• I checked mine and mine says B / N 60478 Exp 01/2018 !! So I'm not going to have used these up via the GP as these will be out of date. 😞

  • I strongly believe that using subcutaneous injections is the best, easiest and most efficient way to inject. You absorb the B12 faster through the IM method, however it's my opinion that the body excretes more of it due to this as the absorption rate is so much faster. It also hurts less and can be done much more easily particularly for those of us who are squeamish and hate injecting.

    You simply bunch a bit of fat near your belly button and jab a much thinner and shorted insulin needle into the fat and inject. IM is deep, painful and technically harder.

  • So easy to inject into your thigh

  • I SI into my upper arm. It's painless if u completely relax ur muscle . No probs!

  • Inject in the fat under your belly button

  • If you manage to do the intermuscular injections you are alot braver than me. When I get my injections from the district nurse that comes out, I always warn them that it really hurts me when I get them n I tend to swear while it goes in. I never thought I'd ever be able to inject myself but I got some methacoballin (spellings up the wall at the moment) that I could self injection just under the skin (subcut) first few times it made me feel sick n I thought I was gonna pass out. But I stuck with it and within a week it was okay no problems. It's worth trying to stick with it even if you feel sick or close to passing out doing it. Good luck xx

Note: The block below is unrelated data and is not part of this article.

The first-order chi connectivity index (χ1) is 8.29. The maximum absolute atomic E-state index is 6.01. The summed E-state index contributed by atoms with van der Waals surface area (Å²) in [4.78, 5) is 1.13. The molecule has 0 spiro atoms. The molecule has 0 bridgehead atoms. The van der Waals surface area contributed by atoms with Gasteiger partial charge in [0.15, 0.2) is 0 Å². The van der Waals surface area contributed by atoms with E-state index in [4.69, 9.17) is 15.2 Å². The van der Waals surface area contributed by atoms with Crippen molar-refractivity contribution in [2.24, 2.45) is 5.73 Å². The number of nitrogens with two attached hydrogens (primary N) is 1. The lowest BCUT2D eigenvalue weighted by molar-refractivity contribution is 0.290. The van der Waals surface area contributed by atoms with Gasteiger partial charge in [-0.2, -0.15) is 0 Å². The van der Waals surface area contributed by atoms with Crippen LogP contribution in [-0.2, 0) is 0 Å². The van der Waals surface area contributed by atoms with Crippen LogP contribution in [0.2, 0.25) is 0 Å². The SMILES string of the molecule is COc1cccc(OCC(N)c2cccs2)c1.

• Anyone who's b12 that will be out of date before they can use them. When you see your nurse next ask them if they can use them so they don't get wasted. I do that with my nurses cause sometimes older people forget to renew their prescription in time for appointments or may forget to bring their b12 along (if their surgery doesn't keep hold of them) the nurses said it can come in handy for when it happens. It's just an idea n hopefully it will help stop any wastage